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Wading birds under increasing pressure from predators

Our wading birds are coming under pressure from all sides and they face a very bleak future if predators continue to be given free rein

wading birds

A handful of lapwings can only stave off attacks by large gulls, kites and buzzards for so long

I have always had an affinity with the wading birds that kept me company during the summer when I was working on the moor. I now oversee one of two sites owned by the Philip Wayre Upland Trust. The Trust land has more or less every species you will find in the uplands of England and part of it is a pasture that contains a really good lapwing colony. Eleven pairs arrived back this spring, but it was not long before two of the birds were predated by a sparrowhawk.

It’s a good field to view with the glasses as I can scan it from a track without lifting the birds from their nests. Before long, I could see 10 incubating, some of them tucked well down in the short rush cover with only heads showing. However, there are only so many attacks by the big gull species, kites and buzzards that a handful of lapwings can repel. Although there are decent numbers of adults on our field, they are still suffering losses of both eggs and chicks to aerial pirates.

Wading birds are tenacious in the defence of their young, but it’s a task that becomes more difficult as the numbers of adults become depleted. There are not many cases where a small number of defenders can hold a larger attacking force at bay, especially when the attackers have superior arms. Sadly, smaller numbers are becoming more the norm in the uplands, making it far easier for even flocks of corvids — jackdaws and so on — to steal the odd chick.

This is something that many ‘conservationists’ appear to think either does not happen or does not matter. The people at Defra deciding who gets a licence to deal with many of these species seem to have no idea what the situation is in the real world. The very cold, dry weather of a few weeks ago did not help the newly hatched chicks, but there are still a few left and some of the adults will have another attempt.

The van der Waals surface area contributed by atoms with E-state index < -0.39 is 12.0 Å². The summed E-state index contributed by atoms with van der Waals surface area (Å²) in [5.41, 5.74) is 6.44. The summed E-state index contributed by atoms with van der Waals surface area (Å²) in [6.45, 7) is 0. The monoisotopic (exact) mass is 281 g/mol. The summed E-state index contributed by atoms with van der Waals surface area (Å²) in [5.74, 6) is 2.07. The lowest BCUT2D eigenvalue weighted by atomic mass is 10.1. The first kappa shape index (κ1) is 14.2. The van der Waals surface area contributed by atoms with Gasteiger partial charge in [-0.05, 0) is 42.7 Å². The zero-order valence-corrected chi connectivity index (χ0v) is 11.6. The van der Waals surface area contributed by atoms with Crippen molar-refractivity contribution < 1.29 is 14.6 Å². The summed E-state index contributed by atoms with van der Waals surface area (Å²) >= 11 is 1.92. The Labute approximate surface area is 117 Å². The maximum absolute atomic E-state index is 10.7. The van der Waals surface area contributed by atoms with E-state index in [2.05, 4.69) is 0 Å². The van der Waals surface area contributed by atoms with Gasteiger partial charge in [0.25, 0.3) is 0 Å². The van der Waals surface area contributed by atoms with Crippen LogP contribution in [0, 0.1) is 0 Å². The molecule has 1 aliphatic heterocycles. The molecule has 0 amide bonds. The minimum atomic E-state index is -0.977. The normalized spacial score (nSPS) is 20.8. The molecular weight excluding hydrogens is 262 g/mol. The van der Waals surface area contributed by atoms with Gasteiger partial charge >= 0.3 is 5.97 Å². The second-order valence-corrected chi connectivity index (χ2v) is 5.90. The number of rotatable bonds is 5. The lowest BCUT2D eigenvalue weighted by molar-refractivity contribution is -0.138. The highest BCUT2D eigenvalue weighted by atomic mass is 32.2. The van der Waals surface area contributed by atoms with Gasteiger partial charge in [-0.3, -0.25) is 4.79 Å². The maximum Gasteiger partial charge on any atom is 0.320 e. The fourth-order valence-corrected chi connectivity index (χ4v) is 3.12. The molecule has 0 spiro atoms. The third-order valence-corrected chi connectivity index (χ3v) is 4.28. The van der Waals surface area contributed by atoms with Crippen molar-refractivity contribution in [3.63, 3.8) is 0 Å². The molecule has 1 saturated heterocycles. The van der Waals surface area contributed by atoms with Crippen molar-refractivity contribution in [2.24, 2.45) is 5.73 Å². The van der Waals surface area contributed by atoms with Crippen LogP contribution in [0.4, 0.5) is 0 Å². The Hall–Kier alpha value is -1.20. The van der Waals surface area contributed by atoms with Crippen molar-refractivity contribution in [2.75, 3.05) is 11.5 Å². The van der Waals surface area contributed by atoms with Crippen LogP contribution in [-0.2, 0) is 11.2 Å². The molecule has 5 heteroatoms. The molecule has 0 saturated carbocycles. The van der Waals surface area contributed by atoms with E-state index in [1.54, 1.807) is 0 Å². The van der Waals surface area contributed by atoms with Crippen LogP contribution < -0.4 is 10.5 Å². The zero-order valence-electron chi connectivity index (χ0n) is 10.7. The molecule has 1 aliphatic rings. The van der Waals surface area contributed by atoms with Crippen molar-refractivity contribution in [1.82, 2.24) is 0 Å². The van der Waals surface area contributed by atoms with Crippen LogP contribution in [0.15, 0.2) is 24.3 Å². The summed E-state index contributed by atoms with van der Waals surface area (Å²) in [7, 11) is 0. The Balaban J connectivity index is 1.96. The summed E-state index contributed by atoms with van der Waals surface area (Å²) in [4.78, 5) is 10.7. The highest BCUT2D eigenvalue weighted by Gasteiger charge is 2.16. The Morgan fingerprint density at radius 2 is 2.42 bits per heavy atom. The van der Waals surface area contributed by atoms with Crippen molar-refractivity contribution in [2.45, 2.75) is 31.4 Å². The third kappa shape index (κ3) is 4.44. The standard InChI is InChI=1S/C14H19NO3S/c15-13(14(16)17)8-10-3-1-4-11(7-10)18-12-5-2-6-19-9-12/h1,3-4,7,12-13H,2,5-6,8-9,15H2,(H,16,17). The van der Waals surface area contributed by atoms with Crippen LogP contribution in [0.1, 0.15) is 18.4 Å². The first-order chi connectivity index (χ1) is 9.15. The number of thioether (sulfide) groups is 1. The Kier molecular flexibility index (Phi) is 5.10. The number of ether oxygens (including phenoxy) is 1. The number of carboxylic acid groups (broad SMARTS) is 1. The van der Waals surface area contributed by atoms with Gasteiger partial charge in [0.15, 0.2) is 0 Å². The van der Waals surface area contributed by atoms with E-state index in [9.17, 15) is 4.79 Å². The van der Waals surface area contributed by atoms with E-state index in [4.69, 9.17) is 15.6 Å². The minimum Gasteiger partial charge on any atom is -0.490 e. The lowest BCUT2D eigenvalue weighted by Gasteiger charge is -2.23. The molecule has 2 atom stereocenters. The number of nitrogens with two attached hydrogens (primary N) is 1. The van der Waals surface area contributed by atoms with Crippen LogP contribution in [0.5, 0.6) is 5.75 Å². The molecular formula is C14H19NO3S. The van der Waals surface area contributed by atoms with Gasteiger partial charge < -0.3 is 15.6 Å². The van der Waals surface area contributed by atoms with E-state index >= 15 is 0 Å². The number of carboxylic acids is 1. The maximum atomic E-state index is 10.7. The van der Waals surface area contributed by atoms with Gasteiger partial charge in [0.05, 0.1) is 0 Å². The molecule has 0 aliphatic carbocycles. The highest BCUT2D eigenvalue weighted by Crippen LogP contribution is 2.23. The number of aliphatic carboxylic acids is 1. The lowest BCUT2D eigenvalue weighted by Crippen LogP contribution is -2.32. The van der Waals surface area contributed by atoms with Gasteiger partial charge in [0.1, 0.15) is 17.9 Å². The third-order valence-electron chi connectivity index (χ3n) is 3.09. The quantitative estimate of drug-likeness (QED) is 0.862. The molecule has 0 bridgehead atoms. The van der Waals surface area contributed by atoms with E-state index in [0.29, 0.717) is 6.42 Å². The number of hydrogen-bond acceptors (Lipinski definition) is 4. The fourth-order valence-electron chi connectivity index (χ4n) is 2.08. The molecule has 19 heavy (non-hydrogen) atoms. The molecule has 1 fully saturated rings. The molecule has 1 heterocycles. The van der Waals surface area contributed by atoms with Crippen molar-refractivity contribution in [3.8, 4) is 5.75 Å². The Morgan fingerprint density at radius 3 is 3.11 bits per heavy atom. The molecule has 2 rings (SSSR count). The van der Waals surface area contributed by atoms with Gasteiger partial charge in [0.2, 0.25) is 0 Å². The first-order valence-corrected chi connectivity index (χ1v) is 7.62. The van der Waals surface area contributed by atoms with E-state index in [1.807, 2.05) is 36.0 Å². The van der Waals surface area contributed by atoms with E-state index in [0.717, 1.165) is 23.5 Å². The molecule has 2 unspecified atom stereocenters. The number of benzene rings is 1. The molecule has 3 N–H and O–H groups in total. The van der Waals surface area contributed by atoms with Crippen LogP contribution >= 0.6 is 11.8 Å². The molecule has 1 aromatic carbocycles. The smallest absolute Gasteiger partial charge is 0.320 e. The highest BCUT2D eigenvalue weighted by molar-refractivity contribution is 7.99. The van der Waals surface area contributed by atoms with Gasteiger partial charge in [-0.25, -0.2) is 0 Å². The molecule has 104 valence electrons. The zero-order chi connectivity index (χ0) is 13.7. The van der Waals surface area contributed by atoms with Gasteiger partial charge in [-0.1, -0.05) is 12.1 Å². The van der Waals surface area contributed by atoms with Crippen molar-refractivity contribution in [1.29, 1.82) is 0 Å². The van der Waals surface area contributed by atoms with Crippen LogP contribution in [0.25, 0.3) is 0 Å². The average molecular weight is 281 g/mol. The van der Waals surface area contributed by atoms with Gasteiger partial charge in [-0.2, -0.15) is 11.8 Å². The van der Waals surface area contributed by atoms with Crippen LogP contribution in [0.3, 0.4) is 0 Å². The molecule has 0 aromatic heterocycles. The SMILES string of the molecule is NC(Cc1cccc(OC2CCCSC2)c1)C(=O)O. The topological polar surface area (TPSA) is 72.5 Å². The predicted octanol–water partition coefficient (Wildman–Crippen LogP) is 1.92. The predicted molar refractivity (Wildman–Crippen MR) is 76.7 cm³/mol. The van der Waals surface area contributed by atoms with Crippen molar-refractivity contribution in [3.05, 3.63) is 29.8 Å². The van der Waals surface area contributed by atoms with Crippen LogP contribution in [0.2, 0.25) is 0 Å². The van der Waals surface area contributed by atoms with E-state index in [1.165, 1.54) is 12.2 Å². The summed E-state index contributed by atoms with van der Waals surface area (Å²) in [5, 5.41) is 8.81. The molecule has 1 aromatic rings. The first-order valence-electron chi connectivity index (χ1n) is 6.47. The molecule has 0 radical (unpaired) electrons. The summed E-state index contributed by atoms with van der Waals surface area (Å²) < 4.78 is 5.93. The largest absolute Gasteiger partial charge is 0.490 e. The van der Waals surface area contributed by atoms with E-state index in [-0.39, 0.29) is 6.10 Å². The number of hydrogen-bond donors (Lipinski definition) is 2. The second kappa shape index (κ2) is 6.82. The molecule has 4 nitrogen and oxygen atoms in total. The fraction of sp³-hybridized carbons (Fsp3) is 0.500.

Without our efforts and those of the neighbouring grouse moors, waders would soon be a thing of the past. They are under pressure from all sides, including from agricultural intensification. But who cares?

Not those who peddle misinformation about land management on social media and the internet. The members of the public who damage legal methods of controlling these predatory birds are sadly misguided individuals. But what chance do we have, in these days of trial by media, when so-called celebs are, at times, doing their best to halt essential control of some species?



If anyone has any doubts about the knowledge of the majority of the general public regarding our wildlife, simply take note of some of the answers given on the numerous television quiz shows — and that includes University Challenge. To be blunt, it is quite frightening to think that most people seem to know more about many foreign species than our own.

If the legislators in Scotland and Wales press on with their ideologically biased agenda on sporting management, I fear for our wading birds. However, I still cling to the hope that, thanks to the efforts of gamekeepers and genuine, dedicated bird lovers and managers, there will be another generation who will hear the waders calling.

Let’s hope it’s not only the major predators left in the skies, as already seems to be the case over vast expanses of our countryside.